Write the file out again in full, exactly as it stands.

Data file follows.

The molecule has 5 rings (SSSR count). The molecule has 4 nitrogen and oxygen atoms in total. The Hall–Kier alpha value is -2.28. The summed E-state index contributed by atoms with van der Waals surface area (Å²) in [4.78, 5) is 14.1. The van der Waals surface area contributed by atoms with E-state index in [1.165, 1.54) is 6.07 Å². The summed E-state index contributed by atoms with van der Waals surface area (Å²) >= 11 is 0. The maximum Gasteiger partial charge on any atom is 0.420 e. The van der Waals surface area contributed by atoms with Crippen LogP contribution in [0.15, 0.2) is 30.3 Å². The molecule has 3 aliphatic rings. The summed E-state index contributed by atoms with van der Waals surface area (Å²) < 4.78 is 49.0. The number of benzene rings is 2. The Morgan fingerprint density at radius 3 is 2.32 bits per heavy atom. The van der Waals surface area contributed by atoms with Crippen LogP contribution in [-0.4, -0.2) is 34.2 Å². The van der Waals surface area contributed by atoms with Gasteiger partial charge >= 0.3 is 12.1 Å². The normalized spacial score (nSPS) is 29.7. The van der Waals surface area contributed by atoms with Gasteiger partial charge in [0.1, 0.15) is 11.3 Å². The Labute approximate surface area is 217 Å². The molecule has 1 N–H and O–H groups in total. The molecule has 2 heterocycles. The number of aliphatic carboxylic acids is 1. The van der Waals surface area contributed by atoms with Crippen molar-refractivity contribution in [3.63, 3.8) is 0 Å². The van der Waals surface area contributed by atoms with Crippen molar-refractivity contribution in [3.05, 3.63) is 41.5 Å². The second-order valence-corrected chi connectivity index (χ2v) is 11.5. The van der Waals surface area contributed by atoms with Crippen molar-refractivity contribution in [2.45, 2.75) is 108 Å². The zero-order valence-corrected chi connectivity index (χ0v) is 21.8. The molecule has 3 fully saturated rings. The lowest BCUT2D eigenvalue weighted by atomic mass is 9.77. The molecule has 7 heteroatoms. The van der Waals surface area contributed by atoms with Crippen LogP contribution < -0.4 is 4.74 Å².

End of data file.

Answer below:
The molecule has 5 rings (SSSR count). The molecule has 4 nitrogen and oxygen atoms in total. The Hall–Kier alpha value is -2.28. The summed E-state index contributed by atoms with van der Waals surface area (Å²) in [4.78, 5) is 14.1. The van der Waals surface area contributed by atoms with E-state index in [1.165, 1.54) is 6.07 Å². The summed E-state index contributed by atoms with van der Waals surface area (Å²) >= 11 is 0. The maximum Gasteiger partial charge on any atom is 0.420 e. The van der Waals surface area contributed by atoms with Crippen LogP contribution in [0.15, 0.2) is 30.3 Å². The molecule has 3 aliphatic rings. The summed E-state index contributed by atoms with van der Waals surface area (Å²) < 4.78 is 49.0. The number of benzene rings is 2. The Morgan fingerprint density at radius 3 is 2.32 bits per heavy atom. The van der Waals surface area contributed by atoms with Crippen LogP contribution in [-0.4, -0.2) is 34.2 Å². The van der Waals surface area contributed by atoms with Gasteiger partial charge >= 0.3 is 12.1 Å². The normalized spacial score (nSPS) is 29.7. The van der Waals surface area contributed by atoms with Gasteiger partial charge in [0.1, 0.15) is 11.3 Å². The Labute approximate surface area is 217 Å². The molecule has 1 N–H and O–H groups in total. The molecule has 2 heterocycles. The number of aliphatic carboxylic acids is 1. The van der Waals surface area contributed by atoms with Crippen molar-refractivity contribution in [3.63, 3.8) is 0 Å². The van der Waals surface area contributed by atoms with Crippen molar-refractivity contribution in [3.05, 3.63) is 41.5 Å². The second-order valence-corrected chi connectivity index (χ2v) is 11.5. The van der Waals surface area contributed by atoms with Crippen molar-refractivity contribution in [2.45, 2.75) is 108 Å². The zero-order valence-corrected chi connectivity index (χ0v) is 21.8. The molecule has 3 fully saturated rings. The lowest BCUT2D eigenvalue weighted by atomic mass is 9.77. The molecule has 7 heteroatoms. The van der Waals surface area contributed by atoms with Crippen LogP contribution < -0.4 is 4.74 Å².